Published in Graphics

3DMark gets new "pure ray tracing" feature test

by on03 November 2020

Will push graphics cards to do some heavy ray tracing

UL Benchmarks has released a 3DMark test that is meant to measure pure ray-tracing performance, and while it is not a benchmark, and that means it won't produce a total score, it will still be interesting to compare frame rates on graphics cards.

The 3DMark DirectX Raytracing feature test, as it was called by UL Benchmarks, is supposed to push the ray tracing capabilities of graphics cards to their limits, and instead of relying on traditional rendering, the whole scene is ray-traced and drawn in one pass.

According to UL Benchmarks, the result depends on ray-tracing performance and it will be possible to change the sample count as the frame rate is determined by the time taken to trace and shade a set number of samples for each pixel, combine the results with previous samples and present the output on the screen.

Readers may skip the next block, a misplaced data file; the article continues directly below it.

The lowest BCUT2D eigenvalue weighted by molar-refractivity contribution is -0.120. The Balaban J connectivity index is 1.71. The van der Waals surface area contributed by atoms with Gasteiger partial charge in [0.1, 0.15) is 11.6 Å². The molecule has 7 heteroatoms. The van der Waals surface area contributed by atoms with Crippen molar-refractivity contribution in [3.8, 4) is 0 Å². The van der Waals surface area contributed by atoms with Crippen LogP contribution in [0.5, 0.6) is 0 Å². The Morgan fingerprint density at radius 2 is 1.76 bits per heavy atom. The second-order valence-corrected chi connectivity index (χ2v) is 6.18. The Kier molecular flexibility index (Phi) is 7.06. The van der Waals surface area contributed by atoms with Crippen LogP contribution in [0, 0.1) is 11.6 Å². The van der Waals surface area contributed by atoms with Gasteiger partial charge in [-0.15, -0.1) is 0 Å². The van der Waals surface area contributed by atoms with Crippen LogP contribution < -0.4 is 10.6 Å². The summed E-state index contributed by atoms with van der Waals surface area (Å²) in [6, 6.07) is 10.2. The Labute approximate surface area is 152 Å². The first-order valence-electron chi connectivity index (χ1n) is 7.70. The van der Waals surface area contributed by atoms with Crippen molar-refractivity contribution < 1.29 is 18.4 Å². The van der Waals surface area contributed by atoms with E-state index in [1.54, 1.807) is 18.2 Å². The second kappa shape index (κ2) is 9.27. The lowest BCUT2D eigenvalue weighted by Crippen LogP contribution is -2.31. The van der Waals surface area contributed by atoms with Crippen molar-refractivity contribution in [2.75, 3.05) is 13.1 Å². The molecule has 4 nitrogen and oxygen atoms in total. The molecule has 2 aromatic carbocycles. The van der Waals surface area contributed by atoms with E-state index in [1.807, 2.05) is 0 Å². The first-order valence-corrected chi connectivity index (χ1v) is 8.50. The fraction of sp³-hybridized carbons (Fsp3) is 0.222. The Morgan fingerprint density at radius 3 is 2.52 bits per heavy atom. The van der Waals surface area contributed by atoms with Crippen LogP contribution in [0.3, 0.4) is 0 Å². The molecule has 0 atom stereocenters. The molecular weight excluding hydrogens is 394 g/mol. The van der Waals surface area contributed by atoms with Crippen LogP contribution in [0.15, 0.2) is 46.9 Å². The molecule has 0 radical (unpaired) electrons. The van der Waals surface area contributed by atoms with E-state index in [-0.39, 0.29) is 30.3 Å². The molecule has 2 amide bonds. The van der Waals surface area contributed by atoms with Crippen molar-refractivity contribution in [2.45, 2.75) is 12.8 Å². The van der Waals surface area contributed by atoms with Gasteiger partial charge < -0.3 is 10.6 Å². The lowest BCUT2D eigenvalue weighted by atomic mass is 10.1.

The rendering resolution is set at 2560x1440 and the result it gives is the average frame rate in frames per second.

UL Benchmarks also added an interactive mode to the 3DMark DirectX Raytracing feature test, which lets you move freely around the scene and take screenshots.

The DirectX Raytracing feature test is available now as a free update for both 3DMark Advanced Edition and 3DMark Professional Edition, with the exception of owners who purchased 3DMark before January 8, 2019, which will need to upgrade to unlock the latest ray-tracing tests.

In case you missed it, the 3DMark Port Royal upgrade DLC adds Port Royal, the DirectX Raytracing feature test, and the NVIDIA DLSS feature test.

You can check out more details over at the 3DMark website.

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Last modified on 03 November 2020
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